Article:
The Command (1954)

thecommand_3Starring Guy Madison, Joan Weldon, James Whitmore, Carl Benton Reid, Harvey Lembeck, Ray Teal, Robert Nichols, Don Shelton

Directed by David Butler

Expectations: None.

twohalfstar


The Command features an interesting premise for a fairly standard “Cowboys & Indians” western: after the Captain of the cavalry unit is killed, the unit’s doctor is given command of the company until they reach Ft. Stark and a hard-earned rest. But along they way, the cavalry runs into an Infantry Unit escorting a wagon train of civilians through Indian country. The infantry commander requests the cavalry unit to provide support on their journey, so now what was to be a short career in command for Dr. Robert MacClaw (Guy Madison) becomes a test of the doctor’s ability to save lives on a massive scale through strategy and confidence, instead of healing.

This kind of story, where an unlikely hero rises to the occasion, is nothing new (even in 1954, I’m sure), and The Command doesn’t do a lot to separate itself from the pack. Guy Madison has a great presence as the doctor turned commander, evoking the sensitivity of a caring doctor well. The only problem is that he begins the film nearly as confident as he ends it, so his struggle to find strength is more of a red herring than it initially seems. The film is actually more about MacClaw proving himself and earning the respect of the men he’s leading through dangerous territory. This is further complicated for MacClaw with the introduction of the infantry, who apparently have a long-standing rivalry with the cavalry, so the Doc must also convince these infantrymen and their commander that he’s worthy of their trust and respect.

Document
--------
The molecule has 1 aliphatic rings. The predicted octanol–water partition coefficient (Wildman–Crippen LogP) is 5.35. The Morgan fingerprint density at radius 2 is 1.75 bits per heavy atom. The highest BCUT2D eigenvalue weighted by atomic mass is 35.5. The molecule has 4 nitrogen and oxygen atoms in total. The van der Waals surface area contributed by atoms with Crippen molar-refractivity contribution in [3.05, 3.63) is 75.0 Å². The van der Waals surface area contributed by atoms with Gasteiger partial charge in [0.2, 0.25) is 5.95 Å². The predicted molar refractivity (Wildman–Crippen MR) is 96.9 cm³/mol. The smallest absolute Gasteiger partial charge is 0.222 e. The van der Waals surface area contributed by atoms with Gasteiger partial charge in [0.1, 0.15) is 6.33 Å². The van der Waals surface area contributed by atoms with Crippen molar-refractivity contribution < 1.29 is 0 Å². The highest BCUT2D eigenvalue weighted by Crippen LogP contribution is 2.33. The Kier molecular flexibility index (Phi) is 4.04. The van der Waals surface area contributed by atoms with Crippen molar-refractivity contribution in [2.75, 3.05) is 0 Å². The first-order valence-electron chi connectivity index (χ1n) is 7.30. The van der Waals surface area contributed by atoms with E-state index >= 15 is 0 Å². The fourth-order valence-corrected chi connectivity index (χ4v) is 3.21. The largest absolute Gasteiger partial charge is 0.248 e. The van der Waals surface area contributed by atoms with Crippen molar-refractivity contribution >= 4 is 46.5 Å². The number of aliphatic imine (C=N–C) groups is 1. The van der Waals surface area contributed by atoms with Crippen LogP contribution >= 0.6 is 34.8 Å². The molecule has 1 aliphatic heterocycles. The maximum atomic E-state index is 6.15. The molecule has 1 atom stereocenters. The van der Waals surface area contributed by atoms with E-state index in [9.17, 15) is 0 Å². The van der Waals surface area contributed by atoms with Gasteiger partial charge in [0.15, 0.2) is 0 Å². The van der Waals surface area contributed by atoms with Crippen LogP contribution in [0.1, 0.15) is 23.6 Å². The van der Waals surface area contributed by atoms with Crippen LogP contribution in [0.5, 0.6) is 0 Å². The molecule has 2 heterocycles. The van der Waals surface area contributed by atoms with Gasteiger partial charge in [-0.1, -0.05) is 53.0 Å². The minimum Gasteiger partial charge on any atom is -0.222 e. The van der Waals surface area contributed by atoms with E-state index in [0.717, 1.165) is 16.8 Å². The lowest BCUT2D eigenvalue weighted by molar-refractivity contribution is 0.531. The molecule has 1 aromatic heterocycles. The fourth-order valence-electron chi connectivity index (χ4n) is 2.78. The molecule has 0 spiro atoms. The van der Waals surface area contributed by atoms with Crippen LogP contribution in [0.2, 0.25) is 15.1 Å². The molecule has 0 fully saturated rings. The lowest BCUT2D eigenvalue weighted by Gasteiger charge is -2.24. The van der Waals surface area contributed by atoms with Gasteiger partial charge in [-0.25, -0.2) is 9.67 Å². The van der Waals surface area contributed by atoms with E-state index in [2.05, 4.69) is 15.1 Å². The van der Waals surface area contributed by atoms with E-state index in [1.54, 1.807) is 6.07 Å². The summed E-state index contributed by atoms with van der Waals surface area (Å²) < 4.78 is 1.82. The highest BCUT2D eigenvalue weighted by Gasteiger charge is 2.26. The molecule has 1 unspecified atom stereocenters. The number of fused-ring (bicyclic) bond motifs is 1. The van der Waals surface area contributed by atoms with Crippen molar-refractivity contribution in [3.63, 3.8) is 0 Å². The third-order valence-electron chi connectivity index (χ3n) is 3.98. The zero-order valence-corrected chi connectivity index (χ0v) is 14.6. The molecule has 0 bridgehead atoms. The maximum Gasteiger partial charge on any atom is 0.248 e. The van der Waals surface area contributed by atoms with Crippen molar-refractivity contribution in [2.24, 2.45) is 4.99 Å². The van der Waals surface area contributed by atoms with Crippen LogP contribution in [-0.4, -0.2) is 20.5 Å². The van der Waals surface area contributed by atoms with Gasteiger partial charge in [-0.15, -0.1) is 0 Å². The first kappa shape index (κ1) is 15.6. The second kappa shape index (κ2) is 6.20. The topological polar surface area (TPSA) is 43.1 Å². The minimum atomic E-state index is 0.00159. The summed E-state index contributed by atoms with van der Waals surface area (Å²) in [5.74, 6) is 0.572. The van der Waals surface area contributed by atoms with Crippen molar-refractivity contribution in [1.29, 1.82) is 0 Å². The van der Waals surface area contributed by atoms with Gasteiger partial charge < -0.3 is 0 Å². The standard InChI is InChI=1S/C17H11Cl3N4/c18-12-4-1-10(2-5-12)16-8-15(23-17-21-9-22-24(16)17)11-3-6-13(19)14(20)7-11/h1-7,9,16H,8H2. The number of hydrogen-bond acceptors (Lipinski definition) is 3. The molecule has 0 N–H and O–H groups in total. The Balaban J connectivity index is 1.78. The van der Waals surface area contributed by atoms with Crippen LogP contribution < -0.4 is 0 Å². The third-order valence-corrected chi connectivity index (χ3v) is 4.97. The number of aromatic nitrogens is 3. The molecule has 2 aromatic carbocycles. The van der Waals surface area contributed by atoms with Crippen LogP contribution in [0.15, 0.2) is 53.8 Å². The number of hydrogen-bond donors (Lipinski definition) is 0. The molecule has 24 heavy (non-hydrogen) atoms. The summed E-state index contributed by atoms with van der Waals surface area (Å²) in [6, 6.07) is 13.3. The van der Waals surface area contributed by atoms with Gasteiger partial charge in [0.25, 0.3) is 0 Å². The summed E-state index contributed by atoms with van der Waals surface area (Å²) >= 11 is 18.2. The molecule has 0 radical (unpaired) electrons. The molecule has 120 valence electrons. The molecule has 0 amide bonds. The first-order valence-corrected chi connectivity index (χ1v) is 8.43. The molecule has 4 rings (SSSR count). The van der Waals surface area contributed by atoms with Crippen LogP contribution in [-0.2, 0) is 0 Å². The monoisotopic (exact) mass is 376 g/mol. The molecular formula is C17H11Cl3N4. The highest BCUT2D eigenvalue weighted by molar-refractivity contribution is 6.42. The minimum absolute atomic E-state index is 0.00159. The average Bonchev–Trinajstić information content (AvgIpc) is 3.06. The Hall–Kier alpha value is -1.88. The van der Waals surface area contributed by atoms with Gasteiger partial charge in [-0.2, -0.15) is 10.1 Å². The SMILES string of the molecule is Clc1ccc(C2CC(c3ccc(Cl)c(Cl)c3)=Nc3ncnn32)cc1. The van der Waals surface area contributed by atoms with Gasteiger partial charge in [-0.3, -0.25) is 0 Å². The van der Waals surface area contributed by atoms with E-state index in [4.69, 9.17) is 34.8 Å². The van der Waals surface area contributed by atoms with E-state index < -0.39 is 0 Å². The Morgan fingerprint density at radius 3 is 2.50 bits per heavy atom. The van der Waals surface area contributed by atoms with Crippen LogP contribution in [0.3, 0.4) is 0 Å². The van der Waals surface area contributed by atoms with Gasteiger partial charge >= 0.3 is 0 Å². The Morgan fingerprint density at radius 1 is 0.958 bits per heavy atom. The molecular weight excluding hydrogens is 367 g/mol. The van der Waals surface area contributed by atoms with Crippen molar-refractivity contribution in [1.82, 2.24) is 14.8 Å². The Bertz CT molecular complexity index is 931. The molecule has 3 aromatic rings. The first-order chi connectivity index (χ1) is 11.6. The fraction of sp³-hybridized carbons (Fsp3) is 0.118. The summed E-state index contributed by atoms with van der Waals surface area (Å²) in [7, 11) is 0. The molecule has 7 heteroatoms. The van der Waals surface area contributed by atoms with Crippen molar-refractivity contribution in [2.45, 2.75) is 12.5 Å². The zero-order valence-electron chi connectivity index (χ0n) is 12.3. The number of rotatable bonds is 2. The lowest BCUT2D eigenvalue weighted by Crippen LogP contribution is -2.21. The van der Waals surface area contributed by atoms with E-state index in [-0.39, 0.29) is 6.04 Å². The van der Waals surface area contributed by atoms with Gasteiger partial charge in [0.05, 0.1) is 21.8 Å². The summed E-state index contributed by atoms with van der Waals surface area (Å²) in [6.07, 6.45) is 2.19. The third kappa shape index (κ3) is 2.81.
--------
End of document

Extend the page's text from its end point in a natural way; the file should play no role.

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Sansho the Bailiff (1954)

JAPANORAMA - Yorstat  BANNER JAPAN-O-RAMA

This post is part of Japan-O-Rama at Paul’s awesome site Paragraph Film Reviews! Head over there for a paragraph version of my review, or stay here for the wordier and probably less effective version!


sansho_1Sansho the Bailiff [山椒大夫 Sanshō Dayū] (1954)
AKA Legend of Bailiff Sansho, The Bailiff

Starring Kinuyo Tanaka, Kyoko Kagawa, Yoshiaki Hanayagi, Eitaro Shindo, Ichiro Sugai, Ken Mitsuda, Masahiko Tsugawa, Masao Shimizu, Chieko Naniwa, Kikue Mori, Akitake Kono, Ryosuke Kagawa

Directed by Kenji Mizoguchi

Expectations: High, but I don’t know anything about it.

fourstar


Sansho the Bailiff trades heavily in very depressing subject matter, but its defining theme comes from a proverb spoken by our main character’s father in the first few minutes of the film. The father is the governor of a small province, but his kindness towards his subjects has led to him being transferred to a very out-of-the-way, undesirable location. His wife, Tamaki, and their two children (Zushio and Anju) are sent to live with his brother for a few years, but before they leave the father says a few words to Zushio.